Proof: (i) (ii) is immediate. For (iii) (i), we shall prove: if is not reflexive, then we can find a normalized sequence that falsifies (iii). For that, see [1], which shows how to do this. Finally, for (ii) (iii), it suffices to prove:

**4 Lemma** *Let be a Banach space, a sequence and be the weak closure of . If is weakly compact, then is weakly sequentially compact.*

Proof: By replacing with the closure of the linear span of , we may assume that admits a dense countable subset . Then for , for every implies by continuity. This is to say, a set of functions of the form with separates points in , a fortiori, , the closed unit ball of . The weak-* topology for is therefore metrizable by Theorem 1.something. Since a compact metric space is second countable; thus, separable, admits a countable (weak-*) dense subset . It follows that separates points in . In fact, for any with , by the Hahn-Banach theorem, we can find such that . By denseness, there is that is near in the sense: , and we have:

- .

Again by theorem 1.something, is now metrizable.

Remark: Lemma 4.something is a special case of w:Eberlein–Šmulian theorem, which states that every subset of a Banach space is weakly compact if and only if it is weakly sequentially compact. (See [2], [3])

In particular, since every Hilbert space is reflexive, either (ii) or (iii) in the theorem always holds for all Hilbert spaces. But for (iii) we could have used alternatively:

**4 Exercise** *Give a direct proof that (iii) of the theorem holds for a separable Hilbert space. (Hint: use an orthonormal basis to directly construct a subsequence.)*

**4 Corollary** *A Banach space is reflexive if and only if is reflexive.'*

**4 Theorem** *Let be a Banach space with a w:Schauder basis . is reflexive if and only if satisfies:*

*(i) converges in .**(ii)*For any , .

Proof: (): Set . By reflexivity, then admits a weakly convergent subsequence with limit . By hypothesis, for any , we can write: with . Thus,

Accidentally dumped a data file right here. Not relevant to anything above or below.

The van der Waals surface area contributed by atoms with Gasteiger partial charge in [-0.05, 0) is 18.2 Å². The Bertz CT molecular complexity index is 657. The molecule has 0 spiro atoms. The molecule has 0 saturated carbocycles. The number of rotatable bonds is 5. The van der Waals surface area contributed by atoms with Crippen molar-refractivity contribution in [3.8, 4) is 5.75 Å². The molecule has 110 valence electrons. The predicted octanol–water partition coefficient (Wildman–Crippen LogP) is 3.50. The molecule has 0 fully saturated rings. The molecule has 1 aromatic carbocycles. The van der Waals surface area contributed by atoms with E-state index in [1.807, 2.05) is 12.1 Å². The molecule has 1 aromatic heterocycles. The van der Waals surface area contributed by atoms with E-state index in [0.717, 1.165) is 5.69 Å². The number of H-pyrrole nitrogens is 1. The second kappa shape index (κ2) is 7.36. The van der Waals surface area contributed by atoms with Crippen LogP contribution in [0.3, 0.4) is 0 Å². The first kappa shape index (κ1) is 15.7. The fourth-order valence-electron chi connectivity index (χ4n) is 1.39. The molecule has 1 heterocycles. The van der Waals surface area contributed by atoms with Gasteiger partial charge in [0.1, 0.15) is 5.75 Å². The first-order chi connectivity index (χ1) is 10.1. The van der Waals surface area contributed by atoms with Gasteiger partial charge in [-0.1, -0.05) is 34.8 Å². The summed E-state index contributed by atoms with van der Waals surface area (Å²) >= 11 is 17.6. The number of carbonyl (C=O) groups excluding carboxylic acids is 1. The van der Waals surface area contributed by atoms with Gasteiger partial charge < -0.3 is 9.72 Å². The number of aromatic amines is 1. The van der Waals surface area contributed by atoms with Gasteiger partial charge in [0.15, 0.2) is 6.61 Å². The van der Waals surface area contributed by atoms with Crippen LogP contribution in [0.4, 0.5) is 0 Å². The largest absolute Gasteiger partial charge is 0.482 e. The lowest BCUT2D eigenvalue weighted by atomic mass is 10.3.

- , and so .

This proves (i). For (ii), set

- .

Then (ii) means that for any . Since is a weakly closed subset of the closed unit ball of , which is weakly compact by reflexivity, is weakly compact. Hence, there is a sequence such that: for any . It follows:

since . (TODO: but does exist?) This proves (ii).

(): Let be a bounded sequence. For each , the set is bounded; thus, admits a convergent sequence. By Cantor's diagonal argument, we can therefore find a subsequence of such that converges for every . Set . Let and . By (ii), . Now,

- for .

Since is bounded, for every and so . By (i), therefore exists. Let be given. Then there exists such that . Also, there exists such that:

- for every .

Hence,

- .

**4 Exercise** *Prove that every infinite-dimensional Banach space contains a closed subspace with a Schauder basis. (Hint: construct a basis by induction.)*

## Compact operators on Hilbert spaces[edit]

**3 Lemma** *Let . Then is closed.*

Proof: Since is weakly compact and is convex, it suffices to show is weakly continuous. But if weakly, then for any *y*. This shows that *T* is weakly continuous on (since bounded sets are weakly metrizable) and thus on .

Since *T* is compact, it suffices to show that is closed. But since is weakly closed and convex, it is closed.

**3 Lemma** *If is self-adjoint and compact, then either or is an eigenvalue of* T*.*

Proof: First we prove that is an eigenvalue of . Since is compact, by the above lemma, there is a in the unit ball such that . Since ,

Thus, . Since , we see that is either zero or an eigenvector of with respect to .

**3 Theorem** *If* T *is normal; that is, , then there exists an orthonormal basis consisting of eigenvectors of* T*.*